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The 5 Best Sony Soundbars of 2024 Reviews

Best Sony Soundbars

We've currently tested seventeen Sony soundbars. Sony produces sturdy, well-built soundbars. They tend to excel in dialogue reproduction, but their lack of sound enhancement features can be a drawback if you want a touch more bass or treble in your mix. As Sony produces soundbars at several price points, they can range in features.


Best Sony Soundbars

  1. Best Sony Soundbar

    The best Sony soundbar we've tested is the Sony HT-A7000 with Speakers + Bass Module. This 7.1.2 setup gives you a versatile overall performance with everything from music to movies to TV shows, with many features on hand to make the most of its sound. As with most premium soundbars, there's a room correction feature to optimize the bar's audio reproduction based on the unique acoustics of your living space—it's called Sound Field Optimization. With it on, the bar's sound is fairly balanced, meaning everything from dialogue in your favorite movies to instruments in your favorite music are clear and accurate in the mix. The sub brings the rumble in the bass, though you can always purchase it as a standalone bar if you prefer.

    This soundbar supports lots of common audio formats. You can enjoy 5.1 surround sound content like Dolby Digital, and the included rear speakers bring a clear and real feel to your audio, so sound effects seem like they're coming from the space around you. There's Dolby Atmos support, too, so you can take advantage of more immersive object-based formats commonly found on streaming services. That said, no soundbar is perfect. It's a good choice, but it doesn't have a lot of options to customize its sound. Given its balanced sound out-of-the-box, you might have an issue—but if you love to control your bar's sound, you can check out more customizable setups like the Samsung HW-Q990C or the Bose Smart Soundbar 900 with Speakers + Bass Module instead.

    See our review

  2. Best Mid-Range Sony Soundbar

    If you're looking for a more affordable alternative, consider the Sony HT-A5000. It's a mid-range option released in 2021 as a more affordable alternative to the Sony HT-A7000. Its soundstage isn't as wide as the HT-A7000, so you don't quite get the same immersive feel, and it comes with one less HDMI port—but otherwise, the bars perform very similarly. You get the same sound enhancement features, including Sony's Sound Field Optimization room correction feature. Like its premium cousin, it also supports Dolby Digital and Dolby Atmos content.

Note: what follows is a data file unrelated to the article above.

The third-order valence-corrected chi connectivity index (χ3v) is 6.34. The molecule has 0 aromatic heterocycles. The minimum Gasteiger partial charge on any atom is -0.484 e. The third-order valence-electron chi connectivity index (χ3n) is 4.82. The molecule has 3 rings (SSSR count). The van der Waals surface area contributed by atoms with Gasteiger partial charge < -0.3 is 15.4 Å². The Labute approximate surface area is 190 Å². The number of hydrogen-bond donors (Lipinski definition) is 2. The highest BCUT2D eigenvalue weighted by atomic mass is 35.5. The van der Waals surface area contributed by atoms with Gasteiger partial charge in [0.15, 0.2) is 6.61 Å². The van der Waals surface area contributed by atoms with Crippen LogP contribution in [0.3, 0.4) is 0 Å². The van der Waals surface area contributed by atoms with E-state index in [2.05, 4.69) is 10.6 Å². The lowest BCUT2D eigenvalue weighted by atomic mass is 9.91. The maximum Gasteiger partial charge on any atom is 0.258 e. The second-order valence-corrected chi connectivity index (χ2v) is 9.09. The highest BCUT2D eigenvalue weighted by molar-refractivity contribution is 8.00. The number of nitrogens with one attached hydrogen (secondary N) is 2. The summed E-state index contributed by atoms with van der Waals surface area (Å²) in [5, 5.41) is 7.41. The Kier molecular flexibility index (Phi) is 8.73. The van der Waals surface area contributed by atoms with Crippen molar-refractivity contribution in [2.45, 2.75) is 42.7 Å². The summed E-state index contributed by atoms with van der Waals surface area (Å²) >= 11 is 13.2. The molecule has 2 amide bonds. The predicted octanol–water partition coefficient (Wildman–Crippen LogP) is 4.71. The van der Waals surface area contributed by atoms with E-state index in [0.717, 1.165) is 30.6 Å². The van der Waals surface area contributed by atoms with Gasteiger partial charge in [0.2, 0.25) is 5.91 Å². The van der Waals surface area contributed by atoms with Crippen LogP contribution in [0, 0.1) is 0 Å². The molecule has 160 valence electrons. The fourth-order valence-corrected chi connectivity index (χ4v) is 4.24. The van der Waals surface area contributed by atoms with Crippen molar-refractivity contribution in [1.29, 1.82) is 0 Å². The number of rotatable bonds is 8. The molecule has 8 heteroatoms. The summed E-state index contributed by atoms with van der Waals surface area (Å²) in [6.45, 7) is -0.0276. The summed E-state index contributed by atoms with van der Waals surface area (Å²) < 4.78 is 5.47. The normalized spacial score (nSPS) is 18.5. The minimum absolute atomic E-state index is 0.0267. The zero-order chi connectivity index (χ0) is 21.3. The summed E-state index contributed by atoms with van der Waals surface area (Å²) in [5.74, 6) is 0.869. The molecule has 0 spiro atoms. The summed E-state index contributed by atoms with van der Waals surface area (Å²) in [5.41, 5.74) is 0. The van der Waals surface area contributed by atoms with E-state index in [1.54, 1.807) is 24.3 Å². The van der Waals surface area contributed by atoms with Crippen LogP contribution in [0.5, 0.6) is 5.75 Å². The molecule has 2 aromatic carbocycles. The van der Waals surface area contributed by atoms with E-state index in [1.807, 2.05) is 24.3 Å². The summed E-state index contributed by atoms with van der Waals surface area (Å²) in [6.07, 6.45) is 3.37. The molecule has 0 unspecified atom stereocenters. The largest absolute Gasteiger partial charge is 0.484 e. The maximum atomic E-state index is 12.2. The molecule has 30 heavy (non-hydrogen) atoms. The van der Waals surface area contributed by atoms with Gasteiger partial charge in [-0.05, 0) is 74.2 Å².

A standalone soundbar like this is a great alternative if you have limited space in your setup. That said, if you use the soundbar independently, there are some tradeoffs in the sound. First, you feel less rumble in the low-bass, especially on bass-heavy soundtracks and action-centered scenes. Also, without rear satellites, you don't get the same life-like feel with surround sound content. You can always purchase a separate sub and satellites from the manufacturer separately, too, meaning if you move to a larger space down the line, you can upgrade it for a more cinematic sound.

    See our review

  3. Best Lower Mid-Range Sony Soundbar

    The Sony HT-G700 is a more wallet-friendly option from Sony's 2020 lineup. This 3.1 soundbar has a simple design that makes it easy to plug into your TV for an improved sound. It clearly reproduces dialogue right out of the box, and voices and lead instruments are present and accurate in the mix. A few EQ presets and a dialogue enhancement mode are available to switch up its sound. However, compared to the Sony HT-A5000, you won't find a room correction tool, so it sounds slightly different depending on your space.